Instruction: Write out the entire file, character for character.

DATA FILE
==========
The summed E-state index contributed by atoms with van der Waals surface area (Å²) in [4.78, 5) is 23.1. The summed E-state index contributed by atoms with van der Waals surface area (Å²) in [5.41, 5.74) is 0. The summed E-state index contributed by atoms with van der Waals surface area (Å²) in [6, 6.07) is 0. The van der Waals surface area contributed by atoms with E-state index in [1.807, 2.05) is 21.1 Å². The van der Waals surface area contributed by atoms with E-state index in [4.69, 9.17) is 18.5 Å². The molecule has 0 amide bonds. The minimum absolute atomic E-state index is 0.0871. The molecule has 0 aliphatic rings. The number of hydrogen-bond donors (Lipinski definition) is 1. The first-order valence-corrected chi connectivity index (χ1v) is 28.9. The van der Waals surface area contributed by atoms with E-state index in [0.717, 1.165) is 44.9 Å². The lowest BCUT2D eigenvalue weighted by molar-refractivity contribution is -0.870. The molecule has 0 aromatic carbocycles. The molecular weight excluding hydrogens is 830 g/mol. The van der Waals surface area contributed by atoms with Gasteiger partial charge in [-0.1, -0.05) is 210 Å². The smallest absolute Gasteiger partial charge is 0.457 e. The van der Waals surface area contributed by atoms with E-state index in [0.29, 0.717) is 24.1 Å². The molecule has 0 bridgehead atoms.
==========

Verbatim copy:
The summed E-state index contributed by atoms with van der Waals surface area (Å²) in [4.78, 5) is 23.1. The summed E-state index contributed by atoms with van der Waals surface area (Å²) in [5.41, 5.74) is 0. The summed E-state index contributed by atoms with van der Waals surface area (Å²) in [6, 6.07) is 0. The van der Waals surface area contributed by atoms with E-state index in [1.807, 2.05) is 21.1 Å². The van der Waals surface area contributed by atoms with E-state index in [4.69, 9.17) is 18.5 Å². The molecule has 0 amide bonds. The minimum absolute atomic E-state index is 0.0871. The molecule has 0 aliphatic rings. The number of hydrogen-bond donors (Lipinski definition) is 1. The first-order valence-corrected chi connectivity index (χ1v) is 28.9. The van der Waals surface area contributed by atoms with E-state index in [0.717, 1.165) is 44.9 Å². The lowest BCUT2D eigenvalue weighted by molar-refractivity contribution is -0.870. The molecule has 0 aromatic carbocycles. The molecular weight excluding hydrogens is 830 g/mol. The van der Waals surface area contributed by atoms with Gasteiger partial charge in [-0.1, -0.05) is 210 Å². The smallest absolute Gasteiger partial charge is 0.457 e. The van der Waals surface area contributed by atoms with E-state index in [0.29, 0.717) is 24.1 Å². The molecule has 0 bridgehead atoms.